Despite the fact that many role-players in the plastics industry are suffering financial losses during this time as they had to either close down or greatly reduce their operations, Plastics|SA, the plastics PROs, the other packaging PROs and Packaging SA rallied together to donate funds when the request was made by Packaging SA. Working in close partnership with the Department of Environment, Forestry and Fisheries (DEFF) and in support of the members of the two associations representing the waste pickers/reclaimers, i.e. the South African Waste Pickers Association (SAWPA), African Reclaimers Organisation (ARO), a total amount of R785, 000.00 was collected within a matter of days. These funds will now be used to purchase electronic food vouchers that will be sent to the collectors who are on the DEFF database via cellphones and can be redeemed at major supermarket retailers.

 

“We felt deeply affected by the dire and uncertain circumstances these waste reclaimers, who play an important role in the waste management industry, were facing. Because they are not incorporated into the country’s formal waste economy, they tend to lead a hand-to-mouth existence, which means that their income and thus food supply is directly linked to the amount of recyclables they collect on a daily basis, which completely ceased during the period of lockdown ,” says Mandy Naudé of Polyco.

 

Cheri Scholtz of PETCO highlighted the important role reclaimers play in the recovery of PET bottles and other recyclables in South Africa for reprocessing, and in the process, a lifeline for themselves as reclaimers are paid on a daily basis for the product they deliver to buy-back centres and reprocessors. “In the current situation, recycling is not an essential service and therefore the loss of access to collection has created great hardship for reclaimers,” she stressed.

“Waste pickers make valuable resources available for reintroduction into the economy, while saving landfill airspace. In some instances, these informal waste reclaimers are the only people who recover recyclables in municipalities that do not have a two-bin collection system for separation at source. We have a responsibility to support them in these trying times, they are in desperate need to feed their families,” says Adri Spangenberg, CEO of the Polystyrene Association of SA and the Southern African Vinyls Association (SAVA).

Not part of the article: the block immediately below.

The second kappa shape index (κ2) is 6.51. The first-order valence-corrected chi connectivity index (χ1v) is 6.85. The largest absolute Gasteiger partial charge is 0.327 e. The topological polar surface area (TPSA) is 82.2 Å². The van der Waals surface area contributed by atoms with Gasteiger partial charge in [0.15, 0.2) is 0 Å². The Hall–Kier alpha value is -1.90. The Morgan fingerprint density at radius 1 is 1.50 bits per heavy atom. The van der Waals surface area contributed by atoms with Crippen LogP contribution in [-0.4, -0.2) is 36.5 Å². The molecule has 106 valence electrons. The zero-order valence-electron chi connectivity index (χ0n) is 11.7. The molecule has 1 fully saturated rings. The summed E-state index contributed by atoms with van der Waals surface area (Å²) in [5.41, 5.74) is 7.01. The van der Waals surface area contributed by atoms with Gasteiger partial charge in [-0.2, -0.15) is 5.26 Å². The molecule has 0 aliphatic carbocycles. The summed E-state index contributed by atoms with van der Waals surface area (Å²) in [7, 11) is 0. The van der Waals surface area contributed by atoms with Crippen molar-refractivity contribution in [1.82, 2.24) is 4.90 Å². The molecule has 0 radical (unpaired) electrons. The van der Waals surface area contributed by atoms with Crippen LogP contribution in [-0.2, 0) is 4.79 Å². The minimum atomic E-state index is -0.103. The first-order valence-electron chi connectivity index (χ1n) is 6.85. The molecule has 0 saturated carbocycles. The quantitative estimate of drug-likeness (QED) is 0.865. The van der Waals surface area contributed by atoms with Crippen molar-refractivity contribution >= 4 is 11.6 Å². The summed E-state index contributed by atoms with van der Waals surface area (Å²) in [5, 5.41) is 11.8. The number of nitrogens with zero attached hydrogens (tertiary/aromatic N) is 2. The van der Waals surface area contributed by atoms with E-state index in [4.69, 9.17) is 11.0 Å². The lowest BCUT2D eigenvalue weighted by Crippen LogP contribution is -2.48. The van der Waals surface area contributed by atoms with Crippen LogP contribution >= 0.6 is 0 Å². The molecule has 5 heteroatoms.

The South African Plastics Recycling Organisation (SAPRO) said that the collection of plastics for recycling is a lifeline for many informal waste reclaimers. “At a time when this very livelihood is threatened (because of the lockdown situation) we consider it the least we can do to ensure our collectors and their families have food on the table,” said Johann Conradie, Chairman of SAPRO.

“Aside from supporting sustainable livelihoods, these informal waste reclaimers provide plastic feedstock to our buyback centres and recycling plants. They form the backbone of our recycling economy in South Africa and enable us to achieve the fantastic recycling rates we do!” he added.

“The current COVID-19 crisis has left no sector or industry untouched. Despite facing their own financial and operational hardships, I commend our PROs, every member and individual company who stepped up to the plate without a moment’s hesitation. Irrespective of the amount, every donation made to the waste pickers’ fund or who answered our call to donate to the Solidarity Fund, has helped to make a difference in somebody’s life. Helping one person might not have changed the whole world, but it changed the world for one person.

 

From the plastics industry’s side, we will do our best to offer them our on-going support during this difficult time in recognition of the important work they do. There is no certainty when the lockdown will end, and we therefore challenge everybody involved in the waste management sector to rally with us and to continue making tax deductible financial contributions to lighten the burden of the waste pickers. Once the lockdown restrictions ease, we will do everything in our power to get the recycling industry operating at full capacity as quickly as possible,” Anton concludes.

 

Donations can be made into the following bank account:

PAMDEV NPC (t/a Fibre Circle)
Account number: 250791749
Standard Bank | Branch code 005726 | Hillcrest

Reference: Company Name – Food voucher

 

Companies can request a tax certificate by emailing their details and proof of payment to payments@fibrecircle.co.za.

[i] According to the 2018 Plastics Recycling Survey published by Plastics|SA